Dec. 28, 2020
When the global pandemic shuttered companies, forced many to work remotely and left the business aviation industry with questions about how to move forward and persevere despite the challenges, NBAA had the answers they needed.
Of NBAA’s five most-read articles of the year, four dealt directly with the impact of coronavirus and how business aviation could meet its challenges head on. From how to disinfect aircraft to keeping members up-to-date on FAA exemptions due to the pandemic, NBAA sought to provide the most accurate, up-to-date information throughout this demanding year.
Take a look back at the five most-read articles of 2020.
Aircraft Disinfection and Cleaning Procedures Guide Now Available
In March, NBAA released a new Aircraft Disinfection and Cleaning Procedures Guide in response to the global COVID-19 pandemic.
“It’s important for business aviation to put aircraft disinfection and cleaning at the forefront, given the current global situation with COVID-19,” said Tyler Harper, of AEM Logistics and the principal author of the guide. “A cough can produce up to 3,000 droplets and spread 15 feet from the person without covering their mouth. This has the potential of contaminating most interior surfaces, considering the size of business aircraft.
FAA’s COVID-19 Exemption Allows Pilots to Fly With Expired Medical Certificates
Also on March, the FAA announced it would allow pilots to continue to fly if their airmen medical certificates expired between March 31 and June 30 to reduce the burden on the country’s healthcare system during the pandemic and limit the potential spread of the virus across the pilot community.
“NBAA is grateful to the FAA for working with us to keep the country’s medical resources focused where they are most needed and ensure that business aviation can keep providing essential humanitarian services without any negative effect to the safety of pilots or the National Airspace System,” NBAA Director, Flight Operations and Regulations Brian Koester, CAM, said at the time.
The FAA since extended those exemptions as the pandemic continues.
NBAA’s COVID-19 Resource Provides Real-Time ATC Status Update
With operators facing a constantly evolving environment as the nation continues to contend with the COVID-19 virus, the FAA developed a real-time graphical resource with the latest information on FAA facility limitations and closures resulting from the ongoing pandemic.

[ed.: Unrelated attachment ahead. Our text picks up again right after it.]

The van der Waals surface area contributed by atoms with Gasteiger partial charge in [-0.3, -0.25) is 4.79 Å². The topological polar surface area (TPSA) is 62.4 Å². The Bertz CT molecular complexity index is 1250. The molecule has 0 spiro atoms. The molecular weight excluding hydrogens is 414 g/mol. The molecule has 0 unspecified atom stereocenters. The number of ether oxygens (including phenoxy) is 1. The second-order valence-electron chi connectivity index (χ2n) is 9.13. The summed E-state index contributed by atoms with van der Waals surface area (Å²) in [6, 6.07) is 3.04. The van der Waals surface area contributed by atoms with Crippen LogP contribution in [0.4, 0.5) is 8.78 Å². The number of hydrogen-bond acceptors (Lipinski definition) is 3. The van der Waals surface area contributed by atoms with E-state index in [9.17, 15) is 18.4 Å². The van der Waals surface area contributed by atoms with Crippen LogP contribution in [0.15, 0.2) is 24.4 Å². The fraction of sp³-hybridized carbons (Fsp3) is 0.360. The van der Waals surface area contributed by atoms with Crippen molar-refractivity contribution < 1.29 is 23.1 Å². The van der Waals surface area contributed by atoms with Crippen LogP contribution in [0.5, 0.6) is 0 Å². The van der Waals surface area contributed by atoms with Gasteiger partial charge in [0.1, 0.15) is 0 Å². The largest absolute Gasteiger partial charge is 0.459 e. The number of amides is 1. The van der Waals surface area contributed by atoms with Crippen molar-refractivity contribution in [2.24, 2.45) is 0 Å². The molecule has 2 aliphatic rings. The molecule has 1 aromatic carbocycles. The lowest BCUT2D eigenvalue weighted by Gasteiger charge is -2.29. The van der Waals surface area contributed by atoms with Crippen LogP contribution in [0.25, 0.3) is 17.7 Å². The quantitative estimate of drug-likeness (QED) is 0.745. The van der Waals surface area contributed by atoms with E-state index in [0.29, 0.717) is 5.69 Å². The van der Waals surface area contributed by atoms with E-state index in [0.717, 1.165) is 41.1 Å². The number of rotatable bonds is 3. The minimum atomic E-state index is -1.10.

Available through NBAA’s dedicated Airport Operational Considerations with the Coronavirus resource site, the FAA ATC Facilities Affected by COVID-19 tool utilizes Google Map overlays to display the most current airspace and airport limitations available. Aviation-specific icons provide immediate insight into the nature of the restriction – if it affects an ARTCC facility or airport control tower or TRACON – with additional details available by clicking on the icon.
FAA Responds to NBAA’s Call for COVID-19 Accommodations on Part 135 Training
Faced with an unprecedented situation driven by the escalating COVID-19 pandemic, the FAA answered NBAA’s call for the agency to take unprecedented steps to ensure that many charter operators are able to continue flying through the crisis.
On March 25, the agency issued four exemptions in effect through May 31, 2020, and applicable to most Part 135 operators. These included exempting Part 135 operators from the requirement that crewmembers don protective breathing equipment or oxygen masks during recurrent and upgrade training, testing and checking and allowing Part 135 ground personnel and crewmembers to complete recurrent training and qualification activities up to three calendar months after the month that the activity was due to have been completed, for requirements that were due to be completed through May 31.
As with other exemptions issued during the pandemic, these were eventually further extended.
FAA to Discontinue Notices to Airmen Publication, Relocate Information
In February, the FAA announced it would discontinue publication of the notices of airmen publication (NTAP) effective June 18, with the final NTAP published on May 21. The decommissioning was part of the overall notices to airmen modernization effort.
“The decision to decommission the NTAP is part of the collaboration with the Aeronautical Information System (AIS) Reform Coalition,” said Heidi Williams, NBAA’s director of air traffic services and infrastructure and business aviation’s representative on the AIS Reform Coalition. “NBAA has been involved throughout the process to ensure information that is currently part of the NTAP migrates to sources where it can be more effectively used by pilots and aircraft operators.”